Job Descriptions

Vital to Performance Management

Writing effective job descriptions is vital to the success of any new hiring action. Managers often find this an arduous task.

  1. Do you have any existing employees who are not performing well? Their problem is often a symptom of not knowing what they are supposed to produce on the job. Having a clear job description will go a long way to putting them on the right track.
  2. With new employees, getting them up to speed rapidly depends upon their grasping the essence of the job. You can devote many hours of management time to getting them grooved in, but a clear job description will save you a lot of those hours.

Placing the wrong candidate into a job can be disastrous. It can cost your operation a ton of money; not to mention the added frustration of having to go through hiring activities all over again.

A key factor in ensuring you get the right person lies with defining exactly what the job is, before you even start to look.

So, job descriptions, done well, can save a huge amount of management time. Now, where do you start?

Start at the End

The best place to start is to ask: “What is the end result of this job?”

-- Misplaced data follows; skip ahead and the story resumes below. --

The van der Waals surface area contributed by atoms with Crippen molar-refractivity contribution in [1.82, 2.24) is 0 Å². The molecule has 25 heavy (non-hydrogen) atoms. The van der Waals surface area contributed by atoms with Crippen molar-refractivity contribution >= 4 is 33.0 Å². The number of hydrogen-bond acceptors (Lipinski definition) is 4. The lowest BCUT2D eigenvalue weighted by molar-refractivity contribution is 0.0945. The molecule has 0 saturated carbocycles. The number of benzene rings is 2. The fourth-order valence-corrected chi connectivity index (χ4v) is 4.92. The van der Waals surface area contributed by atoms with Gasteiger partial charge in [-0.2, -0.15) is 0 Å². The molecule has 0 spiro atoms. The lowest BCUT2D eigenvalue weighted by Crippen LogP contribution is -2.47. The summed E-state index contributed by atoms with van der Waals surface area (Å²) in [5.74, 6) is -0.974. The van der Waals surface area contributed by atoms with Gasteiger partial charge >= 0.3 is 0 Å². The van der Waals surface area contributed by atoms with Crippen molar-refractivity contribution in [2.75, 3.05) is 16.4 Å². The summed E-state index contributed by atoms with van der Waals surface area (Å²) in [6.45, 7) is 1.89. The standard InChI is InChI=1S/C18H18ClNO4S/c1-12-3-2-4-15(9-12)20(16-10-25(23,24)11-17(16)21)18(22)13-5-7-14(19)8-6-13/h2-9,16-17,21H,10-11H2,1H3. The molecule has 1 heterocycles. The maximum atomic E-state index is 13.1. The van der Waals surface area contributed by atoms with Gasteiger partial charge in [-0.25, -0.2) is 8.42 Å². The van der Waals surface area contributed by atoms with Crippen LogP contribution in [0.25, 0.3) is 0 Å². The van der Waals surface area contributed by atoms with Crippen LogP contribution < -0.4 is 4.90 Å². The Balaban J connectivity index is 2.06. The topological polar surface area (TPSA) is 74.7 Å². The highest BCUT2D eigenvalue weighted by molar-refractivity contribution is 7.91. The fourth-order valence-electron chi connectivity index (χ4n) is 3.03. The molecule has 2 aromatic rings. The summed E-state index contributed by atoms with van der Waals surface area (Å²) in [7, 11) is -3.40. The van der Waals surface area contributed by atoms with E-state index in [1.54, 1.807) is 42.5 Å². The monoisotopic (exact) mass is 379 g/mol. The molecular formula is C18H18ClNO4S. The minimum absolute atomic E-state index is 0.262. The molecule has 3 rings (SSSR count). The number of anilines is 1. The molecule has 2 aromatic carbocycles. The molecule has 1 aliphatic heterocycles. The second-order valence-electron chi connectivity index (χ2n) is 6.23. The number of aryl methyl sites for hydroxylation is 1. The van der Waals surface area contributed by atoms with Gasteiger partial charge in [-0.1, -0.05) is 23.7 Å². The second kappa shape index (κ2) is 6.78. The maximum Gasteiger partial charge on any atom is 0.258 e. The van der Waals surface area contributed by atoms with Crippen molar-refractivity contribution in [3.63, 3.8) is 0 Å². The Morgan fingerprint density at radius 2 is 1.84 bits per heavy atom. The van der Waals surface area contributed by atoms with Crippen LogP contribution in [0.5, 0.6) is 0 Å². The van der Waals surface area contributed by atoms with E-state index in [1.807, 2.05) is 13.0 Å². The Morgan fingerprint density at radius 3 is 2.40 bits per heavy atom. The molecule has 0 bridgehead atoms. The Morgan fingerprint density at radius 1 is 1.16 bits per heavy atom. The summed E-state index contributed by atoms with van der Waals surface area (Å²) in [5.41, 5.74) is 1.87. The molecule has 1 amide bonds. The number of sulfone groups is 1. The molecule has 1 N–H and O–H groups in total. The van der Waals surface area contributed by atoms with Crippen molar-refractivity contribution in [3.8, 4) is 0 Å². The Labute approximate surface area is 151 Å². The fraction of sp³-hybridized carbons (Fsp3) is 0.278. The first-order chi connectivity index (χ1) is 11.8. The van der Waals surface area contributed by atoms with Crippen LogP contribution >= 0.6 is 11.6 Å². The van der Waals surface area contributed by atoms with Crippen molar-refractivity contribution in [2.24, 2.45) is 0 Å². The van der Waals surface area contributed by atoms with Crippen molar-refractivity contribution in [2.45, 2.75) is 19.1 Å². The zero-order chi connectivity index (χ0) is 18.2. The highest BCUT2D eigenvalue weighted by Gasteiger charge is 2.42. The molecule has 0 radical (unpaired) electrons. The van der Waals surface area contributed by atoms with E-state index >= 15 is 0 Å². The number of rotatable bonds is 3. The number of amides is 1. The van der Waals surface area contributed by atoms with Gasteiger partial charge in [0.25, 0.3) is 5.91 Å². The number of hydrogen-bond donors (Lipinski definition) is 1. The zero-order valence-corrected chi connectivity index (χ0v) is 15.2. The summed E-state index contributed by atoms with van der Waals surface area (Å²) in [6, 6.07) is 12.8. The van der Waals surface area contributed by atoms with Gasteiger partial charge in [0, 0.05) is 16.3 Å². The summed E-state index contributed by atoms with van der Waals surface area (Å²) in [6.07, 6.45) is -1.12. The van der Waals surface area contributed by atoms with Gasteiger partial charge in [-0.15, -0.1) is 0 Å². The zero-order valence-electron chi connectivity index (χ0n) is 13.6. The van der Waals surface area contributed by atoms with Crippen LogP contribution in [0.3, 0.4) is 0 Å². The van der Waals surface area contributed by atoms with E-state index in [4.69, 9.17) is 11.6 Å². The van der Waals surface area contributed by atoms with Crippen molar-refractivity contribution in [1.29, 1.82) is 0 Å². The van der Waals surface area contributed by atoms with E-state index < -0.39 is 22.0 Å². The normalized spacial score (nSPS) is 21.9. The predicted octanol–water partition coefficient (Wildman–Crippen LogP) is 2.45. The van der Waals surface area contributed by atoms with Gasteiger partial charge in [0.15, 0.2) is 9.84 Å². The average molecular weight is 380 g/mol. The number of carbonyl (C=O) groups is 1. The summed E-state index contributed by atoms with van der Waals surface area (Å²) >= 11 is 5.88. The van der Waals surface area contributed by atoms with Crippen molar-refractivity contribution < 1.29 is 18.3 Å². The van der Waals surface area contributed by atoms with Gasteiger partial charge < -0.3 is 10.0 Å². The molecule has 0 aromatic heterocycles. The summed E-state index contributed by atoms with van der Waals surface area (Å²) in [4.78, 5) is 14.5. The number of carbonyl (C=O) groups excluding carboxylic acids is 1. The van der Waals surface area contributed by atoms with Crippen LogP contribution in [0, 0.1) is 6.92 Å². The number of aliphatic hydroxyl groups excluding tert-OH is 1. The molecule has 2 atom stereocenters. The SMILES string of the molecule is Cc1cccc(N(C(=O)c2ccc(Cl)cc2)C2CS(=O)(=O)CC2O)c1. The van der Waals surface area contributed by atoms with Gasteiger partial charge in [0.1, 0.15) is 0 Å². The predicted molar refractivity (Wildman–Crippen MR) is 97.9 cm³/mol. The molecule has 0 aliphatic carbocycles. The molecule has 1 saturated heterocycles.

You must clearly define what the person in this position is supposed to produce. You then have a valid starting point from which you can write a job description that will be effective.

To do this, you have to look at how the position fits with related functions and how it contributes to the overall goals and purposes of the operation.

Questions that will help here are:-

  • Why does this position exist?
  • What should it produce?
  • What’s missing if it’s left unfilled?

Get this down to a very simple, net statement of “end result”. In many cases this will be a single factor, but in some cases it will be multiple.

To give you a feel for what is needed at this step, here are some examples:

  • For an Installation Technician, the end result might be expressed as: “Installations correctly completed on time.”
  • For a Sales Exec, it could be: “Total sales revenue”.
  • For a Collections Officer it’s probably: “Owed money collected on time”.
  • For a Marketing Manager it might be: “Increased market share”.
  • For a Branch Manager it could be: “A viable and expanding branch operation”.

Don’t skimp on this part of the process. Getting the actual end result(s) nailed down is vital to the success of the rest of the exercise. It is the foundation stone upon which everything else in the job description will stand.

Get other related functions involved. Seek their input on how the job in question relates to their areas. Ask them what they expect in the way of end results coming out of that job into their areas.

For example, an Installation Technician would expect that the Coordinator would make sure that all materials are delivered to the site on time.